9.8 new jobs are added to Indeed every second. Yet, it took me 6 months to get an HR entry position. But how long does it actually take for a person to get a job? Is it easier for employers to fill a role quickly?
The recruiting experience can greatly vary from person to person as well as depending on positions, experience, and business industry.
Let’s look into the data.
Jobvite’s annual recruiting report is based on 10M applications and 50M job seekers, and it gives a clear perspective and hard evidence on the recruiting processes in the U.S. market.
As the data shows, it takes 38 days on average for companies to fill a certain position, which is honestly not so long.
Interestingly, when companies put out an offer to their candidates, they’re accepting it 95% of the time.
Why? I’d say the main reason is that people don’t want to repeatedly go through the long and tiresome recruiting process.
Another interesting insight is the 28 to 34 applicants per open position.
As I work in HR for an international corporation, I know that we have certain popular positions with hundreds of candidates and others that require narrow specialization that remain open for over a year with just a handful of applicants. It could depend on the type of job you’re looking for. Additionally, many of the good positions are distributed internally without any recruitment process.
Bigger companies are also a little more efficient in their hiring process, but not with a huge margin.
If you’re curious to know how the different industries are doing, Retail has the shortest time to fill a position, and Healthcare has the least amount of applicants per position.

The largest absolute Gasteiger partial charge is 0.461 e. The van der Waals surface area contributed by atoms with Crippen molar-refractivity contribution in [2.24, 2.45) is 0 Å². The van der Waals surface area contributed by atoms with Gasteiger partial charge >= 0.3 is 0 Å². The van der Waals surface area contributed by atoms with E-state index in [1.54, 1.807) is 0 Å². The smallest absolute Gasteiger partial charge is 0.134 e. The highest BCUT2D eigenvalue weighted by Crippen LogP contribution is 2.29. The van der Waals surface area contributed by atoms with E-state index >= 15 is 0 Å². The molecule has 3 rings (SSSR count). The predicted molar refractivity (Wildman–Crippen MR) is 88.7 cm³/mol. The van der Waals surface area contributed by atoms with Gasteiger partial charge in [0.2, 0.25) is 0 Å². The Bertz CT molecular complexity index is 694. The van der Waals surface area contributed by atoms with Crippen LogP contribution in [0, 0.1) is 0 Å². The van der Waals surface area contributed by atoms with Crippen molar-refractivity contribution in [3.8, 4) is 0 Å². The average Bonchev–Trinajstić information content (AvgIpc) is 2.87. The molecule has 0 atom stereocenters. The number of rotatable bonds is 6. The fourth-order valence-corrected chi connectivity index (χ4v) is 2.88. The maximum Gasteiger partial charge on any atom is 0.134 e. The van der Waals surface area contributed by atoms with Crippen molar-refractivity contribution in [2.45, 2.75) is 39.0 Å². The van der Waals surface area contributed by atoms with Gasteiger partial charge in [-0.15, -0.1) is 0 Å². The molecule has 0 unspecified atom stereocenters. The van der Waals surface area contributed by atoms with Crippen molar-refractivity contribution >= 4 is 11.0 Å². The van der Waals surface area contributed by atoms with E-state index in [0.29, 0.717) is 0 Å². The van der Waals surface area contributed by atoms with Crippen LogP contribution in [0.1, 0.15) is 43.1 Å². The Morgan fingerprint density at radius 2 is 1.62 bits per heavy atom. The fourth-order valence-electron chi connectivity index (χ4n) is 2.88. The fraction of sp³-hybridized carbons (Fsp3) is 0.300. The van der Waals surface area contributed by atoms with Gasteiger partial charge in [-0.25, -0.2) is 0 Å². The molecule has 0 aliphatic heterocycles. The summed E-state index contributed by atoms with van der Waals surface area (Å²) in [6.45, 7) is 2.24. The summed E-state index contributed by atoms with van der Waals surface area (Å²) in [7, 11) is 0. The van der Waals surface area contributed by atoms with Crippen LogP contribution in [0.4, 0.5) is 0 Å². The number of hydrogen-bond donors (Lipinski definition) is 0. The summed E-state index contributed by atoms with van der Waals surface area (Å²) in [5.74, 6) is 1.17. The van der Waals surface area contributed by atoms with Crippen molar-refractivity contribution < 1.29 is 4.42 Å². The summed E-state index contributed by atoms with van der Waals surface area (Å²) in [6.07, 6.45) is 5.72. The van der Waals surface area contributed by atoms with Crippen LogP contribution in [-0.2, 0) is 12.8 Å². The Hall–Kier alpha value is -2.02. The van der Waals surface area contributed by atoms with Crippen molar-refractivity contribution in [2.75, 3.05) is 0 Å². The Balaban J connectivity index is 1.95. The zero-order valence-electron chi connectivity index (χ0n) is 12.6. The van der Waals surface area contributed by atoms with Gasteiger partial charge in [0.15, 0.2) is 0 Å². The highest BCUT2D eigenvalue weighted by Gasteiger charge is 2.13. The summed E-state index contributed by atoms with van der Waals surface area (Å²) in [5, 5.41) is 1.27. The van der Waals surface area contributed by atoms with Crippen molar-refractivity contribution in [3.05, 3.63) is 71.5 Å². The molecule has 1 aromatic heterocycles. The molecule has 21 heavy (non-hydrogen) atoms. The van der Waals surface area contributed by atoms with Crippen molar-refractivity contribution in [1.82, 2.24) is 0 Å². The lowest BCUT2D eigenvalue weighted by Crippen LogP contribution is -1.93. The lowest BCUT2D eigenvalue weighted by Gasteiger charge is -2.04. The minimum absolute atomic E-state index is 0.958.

The candidate’s perspective can be very different compared to a company’s point of view. If you lack qualifications or professional experience, the time to find a suitable job could greatly increase.
Let’s take a look at the U.S. Bureau of Labor Statistics.
The average duration of unemployment for all the nine months combined is 15 weeks. It took the average person almost 4 months to find employment.
On average, only 32% of the people found a job in less than 5 weeks.
And for around 12%, it’s over 27 weeks (7 months) of unemployment.
It’s tough to be in such a situation for a long time, and it can lead to job search depression. But, having realistic expectations can help you plan accordingly and keep you sane knowing that you’re not the only one waiting for a positive job response for more than a few months.
A study by Indeed reports that 44% hear from employers within a couple of weeks of applying, 37% hear back within a week, and only 4% within a day.
You have to be patient and not feel let down due to the lack of responses while applying. It happens to everyone; wait months for a reply, only to receive a rejection in the end.